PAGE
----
“It felt like a given to highlight the shipyard heritage. In the area there are numerous qualities of cultural heritage, identity and robust premises. The list can be made long and it aims to capture the essence of Lindholmen from a cultural perspective. If we want that feeling to be left, this is what we should do, she says.

Will it change anything?

Of the five values that the KKA captures, two are already considered in similar tools the City of Gothenburg has develop, the Social Impact Assessments SKA and Child Impact Assessments, BKA. The value associated with meeting places can be added to these tools with some adjustments. The same applies to the identity value, Mie believes. The categories: Aesthetic values as well as creative and co-creative artistic activities and industries should be handled by the Cultural Affairs Administration. And, of course, the cultural environment, a category that the Cultural Affairs Administration has long been a referral body for the planning process.

- There are those who think that gentrification is part of the city's survival. If that is correct, maybe it needs to be problematized? The research project CRUSH points to the opposite, meaning it is a myth that gentrification is natural, inevitable and something good for all the inhabitants of the city. Overall, for social and cultural perspectives in planning, I think it's good to ask: Is this a good thing, will this help develop a good city?

Ramberget. Photo Sanja Peter

Mie talks about the difficulty of bridging the gap between inventory and action. When it comes to the role of culture in the development of the River City, where Lindholmen is included, it is considered so important that the municipal company Älvstranden Utveckling AB itself has invited two external consultants to invent cultural activities in the entire River City area. A positive sign of the importance of culture's role in today's Gothenburg, although the inventory is not being facilitated using the Cultural Affairs Administration’s tools and strategies.


Here is a selection of recommendations for how Lindholmen can be improved with culture as an integrative part of urban development:

• Keep the view from the central city and from the water which features cranes, quays and building volumes - it is part of the city's identity and important elements in the urban landscape. Let new supplements interact with this and with the mountain Ramberget, the area's premier space creator.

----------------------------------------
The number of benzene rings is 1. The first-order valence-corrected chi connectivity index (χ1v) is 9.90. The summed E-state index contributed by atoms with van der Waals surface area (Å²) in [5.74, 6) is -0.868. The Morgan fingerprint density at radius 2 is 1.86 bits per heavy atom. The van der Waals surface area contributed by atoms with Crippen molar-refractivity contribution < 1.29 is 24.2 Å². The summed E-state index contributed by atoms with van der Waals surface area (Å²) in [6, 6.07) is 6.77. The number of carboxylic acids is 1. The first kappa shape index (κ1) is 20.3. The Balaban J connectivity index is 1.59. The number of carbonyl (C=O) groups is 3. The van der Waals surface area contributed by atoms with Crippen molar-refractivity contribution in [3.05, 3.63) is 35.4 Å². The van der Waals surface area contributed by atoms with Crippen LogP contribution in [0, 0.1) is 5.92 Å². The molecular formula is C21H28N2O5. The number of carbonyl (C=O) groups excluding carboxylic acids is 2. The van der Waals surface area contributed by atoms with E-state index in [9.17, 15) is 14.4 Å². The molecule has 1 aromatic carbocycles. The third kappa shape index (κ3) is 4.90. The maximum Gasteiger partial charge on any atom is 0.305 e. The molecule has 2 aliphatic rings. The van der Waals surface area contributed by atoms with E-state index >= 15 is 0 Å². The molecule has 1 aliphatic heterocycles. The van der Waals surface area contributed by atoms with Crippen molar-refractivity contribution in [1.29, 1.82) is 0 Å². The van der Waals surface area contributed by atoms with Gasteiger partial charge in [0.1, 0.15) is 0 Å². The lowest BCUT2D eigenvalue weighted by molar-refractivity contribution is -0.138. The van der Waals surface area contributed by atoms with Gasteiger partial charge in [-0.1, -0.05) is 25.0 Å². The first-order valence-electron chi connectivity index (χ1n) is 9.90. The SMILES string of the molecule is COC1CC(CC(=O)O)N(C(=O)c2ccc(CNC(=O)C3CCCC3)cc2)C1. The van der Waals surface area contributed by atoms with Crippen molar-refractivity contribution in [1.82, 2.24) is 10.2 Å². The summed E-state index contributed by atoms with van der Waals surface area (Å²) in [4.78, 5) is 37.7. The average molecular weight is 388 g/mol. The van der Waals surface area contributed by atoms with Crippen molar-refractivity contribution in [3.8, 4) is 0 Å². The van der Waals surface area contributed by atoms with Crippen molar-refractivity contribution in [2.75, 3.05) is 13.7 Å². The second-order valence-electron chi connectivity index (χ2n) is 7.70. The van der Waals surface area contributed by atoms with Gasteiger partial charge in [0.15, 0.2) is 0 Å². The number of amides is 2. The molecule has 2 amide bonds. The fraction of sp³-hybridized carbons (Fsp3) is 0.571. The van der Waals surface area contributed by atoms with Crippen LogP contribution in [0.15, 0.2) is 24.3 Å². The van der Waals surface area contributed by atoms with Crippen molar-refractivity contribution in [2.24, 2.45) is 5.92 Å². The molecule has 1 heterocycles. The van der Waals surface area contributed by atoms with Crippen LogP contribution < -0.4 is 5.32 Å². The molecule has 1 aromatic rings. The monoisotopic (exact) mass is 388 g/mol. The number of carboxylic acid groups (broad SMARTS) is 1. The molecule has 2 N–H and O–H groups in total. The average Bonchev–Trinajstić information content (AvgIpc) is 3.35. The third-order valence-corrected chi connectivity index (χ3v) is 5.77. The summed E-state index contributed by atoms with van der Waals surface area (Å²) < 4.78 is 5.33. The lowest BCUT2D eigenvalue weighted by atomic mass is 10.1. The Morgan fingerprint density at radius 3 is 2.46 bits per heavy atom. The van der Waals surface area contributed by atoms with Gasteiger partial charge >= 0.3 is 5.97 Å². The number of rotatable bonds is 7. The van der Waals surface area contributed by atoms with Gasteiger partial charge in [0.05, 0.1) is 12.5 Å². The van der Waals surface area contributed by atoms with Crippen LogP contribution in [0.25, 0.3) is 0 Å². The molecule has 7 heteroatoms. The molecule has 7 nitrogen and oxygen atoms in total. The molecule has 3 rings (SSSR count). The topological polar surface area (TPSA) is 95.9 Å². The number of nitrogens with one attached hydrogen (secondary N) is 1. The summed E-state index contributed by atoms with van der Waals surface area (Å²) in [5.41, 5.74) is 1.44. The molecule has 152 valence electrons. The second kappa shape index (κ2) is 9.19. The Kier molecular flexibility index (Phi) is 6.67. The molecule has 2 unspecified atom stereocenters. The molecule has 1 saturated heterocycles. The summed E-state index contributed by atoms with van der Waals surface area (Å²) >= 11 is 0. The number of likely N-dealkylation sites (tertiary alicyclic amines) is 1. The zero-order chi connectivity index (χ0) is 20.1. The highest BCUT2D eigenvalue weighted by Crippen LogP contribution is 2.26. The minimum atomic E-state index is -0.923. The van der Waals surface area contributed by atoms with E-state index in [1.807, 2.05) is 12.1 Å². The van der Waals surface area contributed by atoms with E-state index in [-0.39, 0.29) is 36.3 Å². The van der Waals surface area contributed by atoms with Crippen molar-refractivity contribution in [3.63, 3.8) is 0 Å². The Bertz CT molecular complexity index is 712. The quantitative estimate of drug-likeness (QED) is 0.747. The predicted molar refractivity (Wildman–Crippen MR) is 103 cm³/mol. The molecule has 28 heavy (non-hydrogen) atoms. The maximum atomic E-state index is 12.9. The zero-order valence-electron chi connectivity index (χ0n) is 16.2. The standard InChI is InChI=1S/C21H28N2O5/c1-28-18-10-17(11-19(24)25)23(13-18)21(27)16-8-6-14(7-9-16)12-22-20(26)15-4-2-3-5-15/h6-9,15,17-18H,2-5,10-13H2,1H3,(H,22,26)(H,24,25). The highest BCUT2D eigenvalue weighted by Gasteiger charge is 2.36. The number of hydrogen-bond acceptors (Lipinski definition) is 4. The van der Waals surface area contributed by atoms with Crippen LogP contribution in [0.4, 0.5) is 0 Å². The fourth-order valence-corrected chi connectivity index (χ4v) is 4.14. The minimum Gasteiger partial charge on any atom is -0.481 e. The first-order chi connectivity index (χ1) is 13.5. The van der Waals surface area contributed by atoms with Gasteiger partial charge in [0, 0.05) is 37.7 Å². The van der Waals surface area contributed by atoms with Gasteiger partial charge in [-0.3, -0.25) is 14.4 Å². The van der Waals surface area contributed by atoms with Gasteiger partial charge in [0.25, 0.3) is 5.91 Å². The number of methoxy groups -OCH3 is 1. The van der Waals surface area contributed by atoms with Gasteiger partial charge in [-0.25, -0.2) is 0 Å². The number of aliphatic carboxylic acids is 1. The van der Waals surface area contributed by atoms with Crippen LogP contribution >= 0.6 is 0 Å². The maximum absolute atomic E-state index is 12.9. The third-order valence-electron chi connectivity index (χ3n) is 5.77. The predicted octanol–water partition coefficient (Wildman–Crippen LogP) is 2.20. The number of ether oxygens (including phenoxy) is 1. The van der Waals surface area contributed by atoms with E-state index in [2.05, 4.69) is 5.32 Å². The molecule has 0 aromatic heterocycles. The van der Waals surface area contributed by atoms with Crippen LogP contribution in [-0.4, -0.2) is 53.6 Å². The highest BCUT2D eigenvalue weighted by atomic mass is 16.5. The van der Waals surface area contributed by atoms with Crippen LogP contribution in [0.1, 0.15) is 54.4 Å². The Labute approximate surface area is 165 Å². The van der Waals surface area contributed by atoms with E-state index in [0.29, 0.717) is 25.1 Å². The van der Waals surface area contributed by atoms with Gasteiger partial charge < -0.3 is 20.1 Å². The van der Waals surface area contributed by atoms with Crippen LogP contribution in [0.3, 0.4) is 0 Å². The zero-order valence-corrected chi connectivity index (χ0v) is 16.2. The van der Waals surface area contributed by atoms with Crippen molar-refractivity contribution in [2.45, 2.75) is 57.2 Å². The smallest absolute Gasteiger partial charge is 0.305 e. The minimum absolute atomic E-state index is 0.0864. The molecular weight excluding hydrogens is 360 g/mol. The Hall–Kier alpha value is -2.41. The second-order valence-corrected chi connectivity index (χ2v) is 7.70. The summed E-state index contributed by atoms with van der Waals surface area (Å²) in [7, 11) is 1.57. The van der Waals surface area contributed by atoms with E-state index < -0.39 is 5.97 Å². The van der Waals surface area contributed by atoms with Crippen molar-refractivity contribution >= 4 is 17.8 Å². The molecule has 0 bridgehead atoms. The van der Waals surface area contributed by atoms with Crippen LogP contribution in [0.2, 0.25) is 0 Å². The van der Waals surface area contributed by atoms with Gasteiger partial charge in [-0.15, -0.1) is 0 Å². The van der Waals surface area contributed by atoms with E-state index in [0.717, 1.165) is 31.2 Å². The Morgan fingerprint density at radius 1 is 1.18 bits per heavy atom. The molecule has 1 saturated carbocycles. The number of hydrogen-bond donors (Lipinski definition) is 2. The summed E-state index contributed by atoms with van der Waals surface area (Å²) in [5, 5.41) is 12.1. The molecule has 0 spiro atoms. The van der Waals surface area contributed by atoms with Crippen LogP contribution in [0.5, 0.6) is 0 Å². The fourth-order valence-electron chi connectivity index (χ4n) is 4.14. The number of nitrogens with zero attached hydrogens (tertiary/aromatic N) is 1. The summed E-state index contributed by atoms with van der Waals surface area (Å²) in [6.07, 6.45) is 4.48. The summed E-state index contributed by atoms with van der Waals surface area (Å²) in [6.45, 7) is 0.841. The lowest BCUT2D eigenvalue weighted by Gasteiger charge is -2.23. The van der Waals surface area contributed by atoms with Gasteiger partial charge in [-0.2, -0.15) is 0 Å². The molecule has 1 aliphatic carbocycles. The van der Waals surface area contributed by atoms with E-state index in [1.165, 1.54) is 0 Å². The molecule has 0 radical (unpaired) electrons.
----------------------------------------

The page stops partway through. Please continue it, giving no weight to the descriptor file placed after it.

• Let the spatial qualities of the Götaverken (an former shipyard) area be an asset in urban development. Take inspiration from the area's functional robust character. Use industrial details and historical artefacts such as bollards, pollers, manholes, railroad tracks, old signs, and be inspired by, for example, carefully crafted street pavements.

• Tread carefully to not make the place to fancy or soften the character. Consider how the "ruff" parts can be left in Lindholmen to enable different types of activities. Allow self-organized artistic expressions.

• Provide more dockyard area, include the water and builds on established corridors. 

• Improve the meeting venues highlighted in the inventory, eg. the public transport stops are important points.

• Enables meeting places indoors at night, for all ages, but focusing on young people. An important meeting place is the library.

• Create and area for temporary arrangements and events.

• Plan for parks and green spaces for people in harmony with architecture, with the possibility for activity and recreation.

• Enables cultural and creative activities to continue on Lindholmen. A priority is those areas where the essential conditions already exist, secondly, work for relocation when demolition is inevitable. If reallocated, connect the creative business with Götaverket's unique cultural environment.

• Develop a policy for the pricing of rental flats and facilities that enables cultural and creative activities to develop and establish themselves at Lindholmen.

• Develop the dialogue, invite to discussions and, when relevant, co-create. Develop new consultation methods. For example include architectural educators in the work. Be available, outgoing and honest.

The work with the Culture Impact Assessment is connected the project The Culture hub 

Facts Culture Impact Assessment, KKA.

The inventory looks at: 
•    Aesthetic values
•    Cultural heritage
•    Permanent or temporary structures for meetings places and social and cultural nodes
•    Creative and co-creative artistic organisations, activities and industries
•    Values and symbols that create identity 

Read more

The value of culture in urban development – a story on what came next

Projects about Culture

Urban Cultures: Case Kommersen 

Kommersen 2.0 Culture Analytical planning North Masthugget

Culture and Heritage in Sustainable Urban Development

The Culture hub, Culture and Cultural Heritage for sustainable Cities step 2


Cultural Heritage and the Just City